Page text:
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Pinnacle Peak, Scottsdale Landmark Hiking Trail

Updated on August 26, 2016

Landmark Peak of North Scottsdale

Pinnacle Peak is one of several highly visible mountain landmarks in the Valley of the Sun. Located in Scottsdale it is one of the distinctive mountains along with Camelback, Four Peaks and Piestewa Peak that frame the Phoenix metropolitan area.

The distinctive double-hump profile can be seen for miles and lets you locate North Scottsdale instantly. The peak has an elevation of 3100 feet; that's ~945 meters for those of you that measure in increments of 10. The peak itself is only accessible to an experienced rock climber. The rest of us stay on the trail.

The Pinnacle Peak trail starts at the Visitor's center and aims for the peak, but then when the slope gets pretty steep, the trail bends around the mountain for several great views of the surrounding valley.

Views of Pinnacle Peak in Scottsdale Arizona

A Great City Trail

The trail itself is one of the best built and maintained mountain trails I've ever seen. You know you're in Scottsdale, where they like their rugged west to be clean, pretty and sophisticated, if you know what I mean! The trail makers have managed to scrape a wide and relatively smooth walking trail and allowed it to blend into the mountain side. There are numerous marking signs and resting places. Mortals need those resting places to catch their breath and watch the amazons that run up and down the mountain like a stroll in the park.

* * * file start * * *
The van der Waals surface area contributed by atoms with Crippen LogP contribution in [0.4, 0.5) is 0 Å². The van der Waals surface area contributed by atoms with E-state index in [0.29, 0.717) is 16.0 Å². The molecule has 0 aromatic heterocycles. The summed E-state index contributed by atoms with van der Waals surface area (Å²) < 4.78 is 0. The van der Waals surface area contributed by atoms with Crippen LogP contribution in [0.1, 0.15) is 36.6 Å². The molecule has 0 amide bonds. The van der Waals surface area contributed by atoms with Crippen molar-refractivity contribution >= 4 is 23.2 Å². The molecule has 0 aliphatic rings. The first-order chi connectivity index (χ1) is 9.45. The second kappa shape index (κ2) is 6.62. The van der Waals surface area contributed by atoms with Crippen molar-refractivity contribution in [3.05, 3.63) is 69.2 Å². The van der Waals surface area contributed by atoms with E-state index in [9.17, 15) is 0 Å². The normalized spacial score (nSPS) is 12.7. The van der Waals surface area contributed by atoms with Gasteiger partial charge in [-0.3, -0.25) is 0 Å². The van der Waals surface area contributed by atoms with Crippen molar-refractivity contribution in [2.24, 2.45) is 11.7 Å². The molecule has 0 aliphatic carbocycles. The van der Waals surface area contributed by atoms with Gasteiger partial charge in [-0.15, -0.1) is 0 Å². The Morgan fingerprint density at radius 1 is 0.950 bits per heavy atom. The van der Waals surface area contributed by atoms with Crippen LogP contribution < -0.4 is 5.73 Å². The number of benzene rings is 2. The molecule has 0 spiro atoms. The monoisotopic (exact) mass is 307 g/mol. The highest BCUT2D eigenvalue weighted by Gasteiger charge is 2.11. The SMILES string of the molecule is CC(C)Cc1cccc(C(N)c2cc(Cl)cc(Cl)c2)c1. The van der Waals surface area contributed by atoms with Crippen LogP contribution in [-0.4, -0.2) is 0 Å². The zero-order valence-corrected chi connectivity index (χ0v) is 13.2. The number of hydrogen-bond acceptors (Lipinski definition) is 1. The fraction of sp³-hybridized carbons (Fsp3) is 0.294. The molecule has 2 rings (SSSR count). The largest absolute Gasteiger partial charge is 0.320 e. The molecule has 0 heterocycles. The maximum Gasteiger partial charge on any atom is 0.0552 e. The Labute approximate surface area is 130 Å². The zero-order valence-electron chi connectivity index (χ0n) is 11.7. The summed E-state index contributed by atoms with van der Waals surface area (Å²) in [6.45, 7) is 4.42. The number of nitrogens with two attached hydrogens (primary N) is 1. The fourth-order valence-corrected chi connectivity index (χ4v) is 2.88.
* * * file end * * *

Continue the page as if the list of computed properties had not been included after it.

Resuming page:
Take Care, It's Still a Desert

Hydration is important in any hiking, and even more so in desert climates. A large water bottle is a must, and consider investing in a hydration pack for sipping convenience. Speaking of hiking gear, a hiking or walking stick is especially welcome on up and down hill trails.

It's a Good Workout!

The interpretive hiking trail 3.5 miles round trip of a mixture of easy and moderate up and down hiking. Round trip in this case means go all the way to the end and turn around and retrace your steps to get back to the park.

Preserving Public Land Isn't Always Easy

The current park is 150 acres and was opened in April of 2002. In it's past was a long period as State Trust Land. It was then part of a tedious period of negotiations, squabbles, broken promises and resident revolts - you know, the kind of things that happen when land is coveted by developers, individuals, governments and the public. The end result is a lot of beautiful scenery mixed in with great overviews into some pretty fancy back yards. This time everybody got a piece and the public came out ok, if not great.

Spider Rock in Canyon de Chelly
Spider Rock in Canyon de Chelly

Hiking Essentials

Essential gear I take on every hike:

  • Sunglasses
  • Hat
  • Gloves
  • Hydration system for longer hikes, large water bottle in belt holster for shorter hikes
  • Hiking shoes
  • And for better balance, my trusty sidekick, the hiking stick.

These boots are made for walking...

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